Meghan’s Irish roots, Irish ‘breeder girls’, and prepping to become a Dubliner again

Top stories from Irish Times Abroad this week

As Prince Harry and Meghan Markle visited Dublin this week, Catherine Nash asks, why the need to trace her Irish roots? Photograph: Morgan Treacy/Inpho

As Prince Harry and Meghan Markle visited Dublin this week, Catherine Nash asks, why the need to trace her Irish roots? Photograph: Morgan Treacy/Inpho

 

“In the time I’ve been gone, a lot has happened in Ireland. The country has changed. And so have I. I take great pride in being Irish, even more in being a Dub, but how does the part of me that grew up come home and fit in?” Lisa Tierney-Keogh, who has been writing regularly for Irish Times Abroad this year, is packing up her apartment in New York. Today she writes about preparing to become a Dubliner again.

Is there an item you or your family took from Ireland that you hold dear? We want to hear the story behind it for a new series on “Emigrant Objects”. Click here to find out more.

“I get to use the artistic part of my brain to help people physically transition into their authentic selves.” Since starting the Gender Affirmation Surgery Programme in Indiana in 2015, 34-year-old Sidhbh Gallagher from Co Louth has performed more than 200 surgeries. She shares her career journey so far with us in this week’s Working Abroad Q&A. If you work in an interesting job overseas and would like to share your experience, email abroad@irishtimes.com.

Genealogists claim to have traced Meghan Markle’s Irish roots back to a woman born in Ballinasloe in Galway in the 1820s, the latest instance of the “Irish roots found for the famous” phenomenon. Catherine Nash asks, who needs Irish roots?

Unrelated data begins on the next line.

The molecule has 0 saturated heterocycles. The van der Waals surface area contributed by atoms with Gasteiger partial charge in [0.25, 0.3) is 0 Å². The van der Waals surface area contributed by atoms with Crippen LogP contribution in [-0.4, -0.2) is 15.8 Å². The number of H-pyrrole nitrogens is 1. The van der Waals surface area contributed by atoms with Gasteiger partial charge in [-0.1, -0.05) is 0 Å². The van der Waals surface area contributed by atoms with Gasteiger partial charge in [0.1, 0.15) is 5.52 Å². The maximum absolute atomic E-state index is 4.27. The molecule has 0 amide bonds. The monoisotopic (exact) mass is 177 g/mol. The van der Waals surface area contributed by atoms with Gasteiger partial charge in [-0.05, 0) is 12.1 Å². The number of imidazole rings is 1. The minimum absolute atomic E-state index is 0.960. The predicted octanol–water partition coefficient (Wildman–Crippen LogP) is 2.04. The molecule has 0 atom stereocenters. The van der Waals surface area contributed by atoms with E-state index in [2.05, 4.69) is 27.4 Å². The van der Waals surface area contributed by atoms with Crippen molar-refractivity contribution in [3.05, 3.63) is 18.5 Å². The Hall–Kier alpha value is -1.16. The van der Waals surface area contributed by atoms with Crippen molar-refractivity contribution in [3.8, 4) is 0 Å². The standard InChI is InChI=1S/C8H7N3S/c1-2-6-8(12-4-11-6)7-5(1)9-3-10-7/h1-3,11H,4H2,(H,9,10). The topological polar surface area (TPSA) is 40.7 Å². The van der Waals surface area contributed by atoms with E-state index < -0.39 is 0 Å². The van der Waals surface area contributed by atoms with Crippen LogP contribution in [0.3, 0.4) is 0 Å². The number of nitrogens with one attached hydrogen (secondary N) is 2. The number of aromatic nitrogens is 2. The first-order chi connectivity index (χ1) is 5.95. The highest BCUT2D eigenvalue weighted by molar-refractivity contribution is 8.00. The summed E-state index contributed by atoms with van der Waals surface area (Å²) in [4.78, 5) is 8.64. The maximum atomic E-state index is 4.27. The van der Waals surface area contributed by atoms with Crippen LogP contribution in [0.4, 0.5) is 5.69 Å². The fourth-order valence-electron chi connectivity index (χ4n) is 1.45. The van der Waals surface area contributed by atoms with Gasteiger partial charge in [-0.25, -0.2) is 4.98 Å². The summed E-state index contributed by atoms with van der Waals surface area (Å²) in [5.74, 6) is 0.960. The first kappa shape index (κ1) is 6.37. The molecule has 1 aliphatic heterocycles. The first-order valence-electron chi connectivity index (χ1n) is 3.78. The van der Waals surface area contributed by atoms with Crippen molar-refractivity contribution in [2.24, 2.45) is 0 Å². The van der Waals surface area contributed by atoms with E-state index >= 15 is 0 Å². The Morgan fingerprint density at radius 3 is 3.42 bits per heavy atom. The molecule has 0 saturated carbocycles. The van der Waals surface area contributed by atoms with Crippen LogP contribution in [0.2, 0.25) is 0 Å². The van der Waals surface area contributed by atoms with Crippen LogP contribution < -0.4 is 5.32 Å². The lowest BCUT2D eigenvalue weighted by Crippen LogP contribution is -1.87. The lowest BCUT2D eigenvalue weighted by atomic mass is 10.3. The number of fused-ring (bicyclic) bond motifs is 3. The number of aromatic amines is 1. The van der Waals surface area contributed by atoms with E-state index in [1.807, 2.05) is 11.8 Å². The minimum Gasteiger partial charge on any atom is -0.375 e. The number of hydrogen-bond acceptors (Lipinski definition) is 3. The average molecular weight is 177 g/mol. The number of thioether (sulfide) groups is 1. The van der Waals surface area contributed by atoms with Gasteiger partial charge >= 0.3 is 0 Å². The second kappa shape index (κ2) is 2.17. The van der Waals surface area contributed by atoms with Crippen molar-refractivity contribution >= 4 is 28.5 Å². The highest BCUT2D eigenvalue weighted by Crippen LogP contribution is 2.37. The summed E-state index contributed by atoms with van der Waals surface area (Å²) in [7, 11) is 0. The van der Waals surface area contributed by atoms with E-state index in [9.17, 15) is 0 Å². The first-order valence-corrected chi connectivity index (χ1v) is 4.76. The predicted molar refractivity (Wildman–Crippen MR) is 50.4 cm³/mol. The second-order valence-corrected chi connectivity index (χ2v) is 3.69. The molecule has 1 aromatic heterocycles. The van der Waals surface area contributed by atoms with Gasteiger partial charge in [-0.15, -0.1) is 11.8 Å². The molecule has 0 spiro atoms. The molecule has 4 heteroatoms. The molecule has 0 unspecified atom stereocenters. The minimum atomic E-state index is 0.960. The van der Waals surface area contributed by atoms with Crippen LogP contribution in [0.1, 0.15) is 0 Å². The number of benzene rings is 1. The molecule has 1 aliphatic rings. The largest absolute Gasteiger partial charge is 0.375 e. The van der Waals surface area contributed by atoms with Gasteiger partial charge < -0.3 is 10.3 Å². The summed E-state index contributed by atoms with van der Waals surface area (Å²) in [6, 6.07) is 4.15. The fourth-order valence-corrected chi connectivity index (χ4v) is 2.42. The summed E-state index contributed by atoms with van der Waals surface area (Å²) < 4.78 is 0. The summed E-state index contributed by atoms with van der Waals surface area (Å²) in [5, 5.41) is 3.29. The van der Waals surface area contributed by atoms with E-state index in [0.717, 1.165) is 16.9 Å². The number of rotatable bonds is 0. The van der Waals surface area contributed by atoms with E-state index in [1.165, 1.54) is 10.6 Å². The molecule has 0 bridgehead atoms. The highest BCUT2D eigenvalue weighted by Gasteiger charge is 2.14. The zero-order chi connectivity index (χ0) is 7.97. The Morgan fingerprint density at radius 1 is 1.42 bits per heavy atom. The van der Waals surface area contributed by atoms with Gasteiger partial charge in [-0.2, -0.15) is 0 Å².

Did you know that the man credited with inventing milk chocolate was originally from Ireland? Oh, and he was also private physician to three British monarchs, and bequeathed 71,000 items to the British nation, which eventually became the founding collection of the British Museum.

This summer, the poignant story of 110 teenage girls sent in 1848 from a starving Skibbereen to Australia – where they were referred to as “breeders” – will be recalled in a bronze sculpture and a large piece of Australian sandstone in West Cork.

“I don’t want to lose my father, but now I want him to go, in peace. In New York, I’m waiting, even hoping for that other phone call, the one telling me he is dying or dead.” An Irish man writes from New York about his father, who is suffering from dementia.

You’ll find plenty more stories by and about the Irish diaspora this week on irishtimes.com/abroad.

To receive this digest to your inbox each week, you can join the free Irish Times Abroad Network here.

Thanks for reading.

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